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Marshall turns a real-life hero into the lead of a pretty good courtroom drama

Photo: Open Road Films

Chadwick Boseman will soon appear in a second movie as the Marvel superhero Black Panther, but he’s already three movies deep into a different franchise: the Chadwick Boseman Plays Important Figures Of The 20th Century Expanded Universe. After tackling Jackie Robinson in 42 and James Brown in Get On Up, he has moved on to Thurgood Marshall, the Brown v. Board Of Education lawyer and eventual Supreme Court justice. The combination of his portrayal in Marshall with the man’s real-life CV creates a fact-based superhero counterpart to Boseman’s made-up Avenger.

Yet Marshall doesn’t quite venerate its subject to excess. True that this Thurgood Marshall does not undergo a major evolution through the course of the movie, and truer still that having Boseman in this role gives the movie-version Marshall a powerful charisma that holds the screen easily. But Marshall the movie also hands Marshall the man a considerable handicap by focusing on a specific case from relatively early in his career where he was not actually allowed to speak in court. When his employers at the NAACP send Marshall to Bridgeport, Connecticut, to defend Joseph Spell (Sterling K. Brown) of the charge that he raped white socialite Eleanor Strubing (Kate Hudson), a stern judge (James Cromwell) rules that he may not use his New York license to practice law. He’s forced instead to serve as a silent advisor to Sam Friedman (Josh Gad), the timid insurance lawyer who reluctantly agrees to appear in court long enough to turn the case over to Marshall. Friedman is even more reluctant to stick with the case once he realizes he can’t pass it off to his more confident partner.

There’s something irresistible about the notion of a powerful orator and skillful arguer forced to work around the muting of that skill set, and Marshall doesn’t fully capitalize on this procedural angle. Though Friedman initially tries not to stick his neck out (pleading for his client to consider a plea deal) and makes a few My Cousin Vinny-ish blunders, he generally adapts to Marshall’s direction and style pretty well. If this transformation isn’t especially dramatic, it also keeps Marshall and Friedman on a more even keel—though Gad is the actor who gets a real character arc, Marshall doesn’t fully turn into a movie about a black man helping a white man become a better person. It has those overtones, but Boseman never cedes the screen to Gad.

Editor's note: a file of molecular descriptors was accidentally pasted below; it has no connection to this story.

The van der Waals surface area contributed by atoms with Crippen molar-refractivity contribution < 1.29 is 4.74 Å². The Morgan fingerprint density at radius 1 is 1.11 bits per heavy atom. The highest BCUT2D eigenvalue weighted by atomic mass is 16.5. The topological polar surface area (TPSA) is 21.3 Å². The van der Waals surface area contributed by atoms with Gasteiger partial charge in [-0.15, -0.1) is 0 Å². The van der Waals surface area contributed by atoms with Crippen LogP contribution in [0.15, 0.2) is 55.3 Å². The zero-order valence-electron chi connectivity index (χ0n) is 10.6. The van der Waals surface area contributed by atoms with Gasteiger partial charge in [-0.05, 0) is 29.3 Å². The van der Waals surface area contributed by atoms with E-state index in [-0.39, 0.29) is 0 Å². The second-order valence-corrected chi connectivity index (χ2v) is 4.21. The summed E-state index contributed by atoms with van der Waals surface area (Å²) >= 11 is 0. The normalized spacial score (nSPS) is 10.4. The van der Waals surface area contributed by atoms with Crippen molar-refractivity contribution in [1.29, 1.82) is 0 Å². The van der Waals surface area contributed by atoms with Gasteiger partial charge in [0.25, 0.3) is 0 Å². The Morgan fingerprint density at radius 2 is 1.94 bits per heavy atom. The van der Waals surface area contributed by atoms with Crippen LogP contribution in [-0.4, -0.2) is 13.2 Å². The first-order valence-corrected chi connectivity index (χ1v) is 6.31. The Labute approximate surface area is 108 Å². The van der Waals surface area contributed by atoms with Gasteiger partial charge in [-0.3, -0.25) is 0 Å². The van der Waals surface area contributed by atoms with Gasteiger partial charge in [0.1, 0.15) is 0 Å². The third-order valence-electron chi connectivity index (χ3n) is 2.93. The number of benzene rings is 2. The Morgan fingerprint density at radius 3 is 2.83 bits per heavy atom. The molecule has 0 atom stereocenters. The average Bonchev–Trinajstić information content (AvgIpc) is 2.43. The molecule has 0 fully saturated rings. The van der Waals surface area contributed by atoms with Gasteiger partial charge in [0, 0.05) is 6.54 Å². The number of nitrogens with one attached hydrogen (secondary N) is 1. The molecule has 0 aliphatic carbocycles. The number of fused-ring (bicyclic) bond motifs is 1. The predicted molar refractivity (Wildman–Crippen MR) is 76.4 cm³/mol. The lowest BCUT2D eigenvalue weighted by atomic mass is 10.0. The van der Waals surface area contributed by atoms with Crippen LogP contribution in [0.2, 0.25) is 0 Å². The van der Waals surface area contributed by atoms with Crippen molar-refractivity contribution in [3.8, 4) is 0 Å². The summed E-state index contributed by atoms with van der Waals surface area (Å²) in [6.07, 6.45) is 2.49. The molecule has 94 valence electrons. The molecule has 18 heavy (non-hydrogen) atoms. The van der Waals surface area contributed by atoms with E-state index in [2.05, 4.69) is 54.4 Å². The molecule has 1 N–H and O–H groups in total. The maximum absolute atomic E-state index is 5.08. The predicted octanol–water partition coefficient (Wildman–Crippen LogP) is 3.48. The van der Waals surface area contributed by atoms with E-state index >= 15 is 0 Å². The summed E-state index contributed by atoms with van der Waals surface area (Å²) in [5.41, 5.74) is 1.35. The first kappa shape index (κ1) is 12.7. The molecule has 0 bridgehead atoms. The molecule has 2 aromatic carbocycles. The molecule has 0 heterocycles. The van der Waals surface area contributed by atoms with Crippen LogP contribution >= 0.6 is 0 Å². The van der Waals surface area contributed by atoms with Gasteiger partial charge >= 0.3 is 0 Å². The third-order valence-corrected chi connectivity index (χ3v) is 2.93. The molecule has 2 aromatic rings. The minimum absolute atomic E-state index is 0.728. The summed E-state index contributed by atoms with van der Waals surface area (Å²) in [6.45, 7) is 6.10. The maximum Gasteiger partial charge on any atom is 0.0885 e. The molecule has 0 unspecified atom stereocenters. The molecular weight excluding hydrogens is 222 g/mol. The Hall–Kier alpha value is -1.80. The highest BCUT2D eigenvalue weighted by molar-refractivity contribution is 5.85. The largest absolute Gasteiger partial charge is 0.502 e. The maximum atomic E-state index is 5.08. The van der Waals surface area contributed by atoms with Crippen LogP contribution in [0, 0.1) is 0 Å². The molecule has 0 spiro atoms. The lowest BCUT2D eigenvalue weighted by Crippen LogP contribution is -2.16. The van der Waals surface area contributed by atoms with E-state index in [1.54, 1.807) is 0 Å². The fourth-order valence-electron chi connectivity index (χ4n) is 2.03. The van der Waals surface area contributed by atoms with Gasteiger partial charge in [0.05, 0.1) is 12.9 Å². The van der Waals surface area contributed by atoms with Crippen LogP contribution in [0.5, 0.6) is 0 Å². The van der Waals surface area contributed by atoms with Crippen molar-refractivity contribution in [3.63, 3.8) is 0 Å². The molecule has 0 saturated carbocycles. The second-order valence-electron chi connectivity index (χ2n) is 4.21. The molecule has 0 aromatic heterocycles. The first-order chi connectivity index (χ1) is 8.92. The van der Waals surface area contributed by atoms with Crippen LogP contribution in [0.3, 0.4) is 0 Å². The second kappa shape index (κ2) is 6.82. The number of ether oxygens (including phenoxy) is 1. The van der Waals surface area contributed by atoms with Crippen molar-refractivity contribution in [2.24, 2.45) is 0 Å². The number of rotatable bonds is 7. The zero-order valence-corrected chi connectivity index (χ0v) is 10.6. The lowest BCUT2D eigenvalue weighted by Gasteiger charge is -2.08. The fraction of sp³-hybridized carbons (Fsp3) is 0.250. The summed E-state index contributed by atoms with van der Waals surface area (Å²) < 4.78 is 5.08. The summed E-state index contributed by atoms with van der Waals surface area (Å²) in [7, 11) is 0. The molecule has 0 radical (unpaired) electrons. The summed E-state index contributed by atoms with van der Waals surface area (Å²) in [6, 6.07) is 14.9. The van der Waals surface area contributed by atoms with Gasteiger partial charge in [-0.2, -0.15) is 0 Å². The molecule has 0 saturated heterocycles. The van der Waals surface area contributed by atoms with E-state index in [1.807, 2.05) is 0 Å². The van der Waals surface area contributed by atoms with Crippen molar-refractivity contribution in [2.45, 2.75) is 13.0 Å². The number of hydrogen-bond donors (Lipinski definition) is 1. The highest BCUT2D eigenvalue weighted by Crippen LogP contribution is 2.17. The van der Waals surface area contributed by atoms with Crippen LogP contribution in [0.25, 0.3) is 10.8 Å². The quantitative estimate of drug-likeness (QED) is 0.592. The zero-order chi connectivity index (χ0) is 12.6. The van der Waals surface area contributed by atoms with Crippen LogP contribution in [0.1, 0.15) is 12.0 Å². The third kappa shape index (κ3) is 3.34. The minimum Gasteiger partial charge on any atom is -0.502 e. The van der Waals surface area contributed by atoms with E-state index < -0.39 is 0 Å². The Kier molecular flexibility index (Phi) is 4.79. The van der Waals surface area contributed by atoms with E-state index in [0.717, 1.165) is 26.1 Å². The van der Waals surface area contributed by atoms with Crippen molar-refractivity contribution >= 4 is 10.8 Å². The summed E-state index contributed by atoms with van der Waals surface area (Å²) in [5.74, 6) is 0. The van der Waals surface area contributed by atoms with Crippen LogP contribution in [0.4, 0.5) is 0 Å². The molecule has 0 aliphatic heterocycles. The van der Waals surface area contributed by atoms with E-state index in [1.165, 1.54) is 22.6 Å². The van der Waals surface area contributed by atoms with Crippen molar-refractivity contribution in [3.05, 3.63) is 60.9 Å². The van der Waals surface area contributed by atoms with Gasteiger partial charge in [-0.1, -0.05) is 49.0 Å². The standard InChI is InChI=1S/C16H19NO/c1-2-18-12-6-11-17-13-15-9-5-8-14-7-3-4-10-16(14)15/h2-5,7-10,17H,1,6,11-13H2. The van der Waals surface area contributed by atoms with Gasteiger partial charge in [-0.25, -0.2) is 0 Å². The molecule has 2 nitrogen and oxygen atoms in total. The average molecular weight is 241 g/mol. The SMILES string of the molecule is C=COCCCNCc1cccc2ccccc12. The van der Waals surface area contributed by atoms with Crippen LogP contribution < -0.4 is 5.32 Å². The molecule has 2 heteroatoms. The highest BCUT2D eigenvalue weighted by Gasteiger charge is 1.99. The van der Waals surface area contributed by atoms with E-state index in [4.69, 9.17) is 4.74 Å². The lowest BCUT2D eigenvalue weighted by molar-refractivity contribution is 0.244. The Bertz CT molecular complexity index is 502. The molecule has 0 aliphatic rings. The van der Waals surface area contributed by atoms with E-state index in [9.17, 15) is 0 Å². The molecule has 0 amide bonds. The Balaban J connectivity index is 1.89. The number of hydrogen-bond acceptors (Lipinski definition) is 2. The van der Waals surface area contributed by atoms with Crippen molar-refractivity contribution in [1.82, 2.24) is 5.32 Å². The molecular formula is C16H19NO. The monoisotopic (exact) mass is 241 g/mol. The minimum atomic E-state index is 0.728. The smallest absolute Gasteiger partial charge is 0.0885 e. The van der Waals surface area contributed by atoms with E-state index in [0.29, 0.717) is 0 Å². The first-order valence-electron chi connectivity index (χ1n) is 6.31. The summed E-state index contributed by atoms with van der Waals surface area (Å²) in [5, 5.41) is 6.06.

Photo: Open Road Films

What Marshall does is take the recent slice-of-life style of small-scale biopics and sheds even more biographical details until it becomes a modest but entertaining courtroom thriller. Perhaps sensing the movie’s potential for biopic tedium, director Reginald Hudlin only allows a single scene where Marshall hobnobs with... why, it’s Langston Hughes and Zora Neale Huston (both referred to by their full names, naturally—which is to say, not naturally at all). He even makes the scene bearable by establishing Marshall as, amusingly, borderline disdainful of his former schoolmate turned acclaimed poet.


That’s typical of the light touch Hudlin, a veteran movie and TV comedy director, brings to this project. He doesn’t exactly turn a Thurgood Marshall case into a zany brazen-black-guy-and-cautious-white-guy buddy comedy, but the relationship hits some of those notes while moving along too quickly to gather much self-importance, thanks in part to a script that offers dialogue of speed and conviction. Hudlin also has a way of both heroizing and humanizing his subject, often shot from low angles, wearing a jaunty hat, or with a cigarette hanging from his lips with the ease of a star from the movie’s 1940s period.

This breezy approach has its limits; Marshall isn’t so different from a well-made TV movie. But it plays well on the big screen anyway, and there’s some relevance in the way it depicts competing forms of bigotry—racism alongside anti-Semitism and expectations about female sexuality. It also touches, however briefly, on the enormity of the task before Marshall and the NAACP, essentially fighting racism on a case-by-case basis. It might be crude to suggest a series of legal thrillers based on the career of Thurgood Marshall, but Marshall makes the idea sound vaguely appealing.


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About the author

Jesse Hassenger

Contributor, The A.V. Club. I also write fiction, edit textbooks, and help run SportsAlcohol.com, a pop culture blog and podcast. Star Wars prequels forever!